GvR Europython keynote described on lwn.net
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Fri Jul 31 08:33:24 CEST 2015
He then moved on to Python 3.5, which is due in September. He would have
trouble choosing a favorite feature from the release because there are
"way too many cool things" in it.... Perhaps his favorite 3.5 feature
should be type hints, since it is a PEP he worked on himself. It took a
lot of work for the PEP to get accepted, which is a little bizarre since
he is the benevolent dictator for life (BDFL) and could accept his own
PEP. But he wanted to have independent review and acceptance of the PEP,
which Mark Shannon was graciously willing to provide as the BDFL
delegate, he said. ... If you caught him unaware, though, he probably
would name the new async and await keywords for coroutines as his
favorite. It was the last PEP accepted for 3.5 and it provides a more
natural way of specifying coroutines.
[regarding age of bugs in Python bug tracker]
If you pick any bug at random, including closed bugs, you would likely
get a closed bug. Many bugs are closed quickly and bugs that are easy to
fix tend to get fixed quickly. But the average lifetime of an open bug
grows linearly with the age of the project, he said.
[On designing a new language, and the GIL]
If you were to design a new language today, he said, you would make it
without mutable (changeable) objects, or with limited mutability. From
the audience, though, came: "That would not be Python." Van Rossum
agreed: "You took the words out of my mouth." There are various ongoing
efforts to get around the GIL, including the PyPy software transactional
memory (STM) work and PyParallel. Other developers are also "banging
their head against that wall until it breaks". If anyone has ideas on
how to remove the GIL but still keep the language as Python, he (and
others) would love to hear about it.
[PyPy, and how GvR and Dropbox use Python]
He was asked about PyPy, whether he used it and whether it might someday
become the default interpreter. He does not use PyPy, but he does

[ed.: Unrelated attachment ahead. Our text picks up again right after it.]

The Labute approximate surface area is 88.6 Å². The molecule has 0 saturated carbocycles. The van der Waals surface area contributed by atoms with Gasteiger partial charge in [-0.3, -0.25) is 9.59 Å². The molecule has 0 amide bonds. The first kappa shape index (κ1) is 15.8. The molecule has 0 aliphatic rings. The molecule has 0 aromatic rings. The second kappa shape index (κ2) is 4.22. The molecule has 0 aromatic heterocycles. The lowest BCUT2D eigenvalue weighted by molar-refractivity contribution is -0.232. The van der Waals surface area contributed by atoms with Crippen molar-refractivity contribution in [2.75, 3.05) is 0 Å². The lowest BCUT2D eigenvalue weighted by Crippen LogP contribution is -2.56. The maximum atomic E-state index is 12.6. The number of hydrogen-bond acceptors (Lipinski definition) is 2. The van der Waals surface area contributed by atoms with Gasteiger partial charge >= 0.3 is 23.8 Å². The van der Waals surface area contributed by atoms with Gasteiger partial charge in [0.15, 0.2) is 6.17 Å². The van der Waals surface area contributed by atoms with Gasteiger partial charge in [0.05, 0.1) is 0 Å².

download it once in a while, plays with it for a few minutes, and likes
what he sees. He uses Python in two modes, either writing a short little
script to get something done, for which he just uses one of the
interpreters he already has built on his system, or as a Dropbox
engineer deploying Python code to its cluster.
The Dropbox cluster runs a modified Python 2.7, he said, which elicited
audience laughter. "I said it, it is no secret", he said.
Five short questions about his favorites was up next. Favorite web
framework? He said he only writes one web app in any framework and that
the last he tried was Flask. Favorite testing library? He mostly just
uses unittest and mock from the standard library. Editor? He uses Emacs,
but started out with vi (both of which were greeted with applause,
presumably by different sets of audience members). He still uses vi (or
Vim) occasionally, but if he does that for five minutes, it takes him
fifteen minutes to get used to Emacs again.
The final question was about what he hates in Python. "Anything to do
with package distribution", he answered immediately. There are problems
with version skew and dependencies that just make for an "endless
mess". He dreads it when a colleague comes to him with a "simple Python
question". Half the time it is some kind of import path problem and
there is no easy solution to offer.
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